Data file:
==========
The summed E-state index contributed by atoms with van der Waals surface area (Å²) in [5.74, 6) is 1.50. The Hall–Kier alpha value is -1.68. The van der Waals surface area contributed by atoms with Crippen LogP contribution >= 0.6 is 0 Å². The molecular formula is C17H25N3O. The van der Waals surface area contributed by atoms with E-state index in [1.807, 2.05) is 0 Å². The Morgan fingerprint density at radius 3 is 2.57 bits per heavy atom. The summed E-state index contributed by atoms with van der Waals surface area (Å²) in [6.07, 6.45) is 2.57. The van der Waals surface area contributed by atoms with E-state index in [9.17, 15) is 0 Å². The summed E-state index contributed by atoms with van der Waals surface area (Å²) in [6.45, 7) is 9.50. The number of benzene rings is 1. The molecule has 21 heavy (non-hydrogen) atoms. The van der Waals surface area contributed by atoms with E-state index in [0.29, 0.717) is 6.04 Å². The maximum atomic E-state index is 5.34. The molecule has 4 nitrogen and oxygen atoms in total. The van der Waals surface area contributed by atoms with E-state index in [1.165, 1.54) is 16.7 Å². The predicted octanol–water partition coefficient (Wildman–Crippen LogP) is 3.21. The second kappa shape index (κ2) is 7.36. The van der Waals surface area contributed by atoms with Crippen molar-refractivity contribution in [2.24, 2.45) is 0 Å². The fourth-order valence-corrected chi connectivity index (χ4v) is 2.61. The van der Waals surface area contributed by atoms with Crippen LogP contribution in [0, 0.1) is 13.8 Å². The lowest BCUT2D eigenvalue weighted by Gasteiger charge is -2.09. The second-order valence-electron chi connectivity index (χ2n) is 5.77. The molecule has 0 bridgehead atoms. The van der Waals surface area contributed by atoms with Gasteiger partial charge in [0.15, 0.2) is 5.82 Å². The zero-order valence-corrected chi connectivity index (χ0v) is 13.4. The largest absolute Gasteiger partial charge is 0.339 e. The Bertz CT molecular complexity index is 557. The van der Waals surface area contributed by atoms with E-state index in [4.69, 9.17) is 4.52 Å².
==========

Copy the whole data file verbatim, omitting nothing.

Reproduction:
The summed E-state index contributed by atoms with van der Waals surface area (Å²) in [5.74, 6) is 1.50. The Hall–Kier alpha value is -1.68. The van der Waals surface area contributed by atoms with Crippen LogP contribution >= 0.6 is 0 Å². The molecular formula is C17H25N3O. The van der Waals surface area contributed by atoms with E-state index in [1.807, 2.05) is 0 Å². The Morgan fingerprint density at radius 3 is 2.57 bits per heavy atom. The summed E-state index contributed by atoms with van der Waals surface area (Å²) in [6.07, 6.45) is 2.57. The van der Waals surface area contributed by atoms with E-state index in [9.17, 15) is 0 Å². The summed E-state index contributed by atoms with van der Waals surface area (Å²) in [6.45, 7) is 9.50. The number of benzene rings is 1. The molecule has 21 heavy (non-hydrogen) atoms. The van der Waals surface area contributed by atoms with E-state index in [0.29, 0.717) is 6.04 Å². The maximum atomic E-state index is 5.34. The molecule has 4 nitrogen and oxygen atoms in total. The van der Waals surface area contributed by atoms with E-state index in [1.165, 1.54) is 16.7 Å². The predicted octanol–water partition coefficient (Wildman–Crippen LogP) is 3.21. The second kappa shape index (κ2) is 7.36. The van der Waals surface area contributed by atoms with Crippen molar-refractivity contribution in [2.24, 2.45) is 0 Å². The fourth-order valence-corrected chi connectivity index (χ4v) is 2.61. The van der Waals surface area contributed by atoms with Crippen LogP contribution in [0, 0.1) is 13.8 Å². The lowest BCUT2D eigenvalue weighted by Gasteiger charge is -2.09. The second-order valence-electron chi connectivity index (χ2n) is 5.77. The molecule has 0 bridgehead atoms. The van der Waals surface area contributed by atoms with Gasteiger partial charge in [0.15, 0.2) is 5.82 Å². The zero-order valence-corrected chi connectivity index (χ0v) is 13.4. The largest absolute Gasteiger partial charge is 0.339 e. The Bertz CT molecular complexity index is 557. The van der Waals surface area contributed by atoms with E-state index in [4.69, 9.17) is 4.52 Å².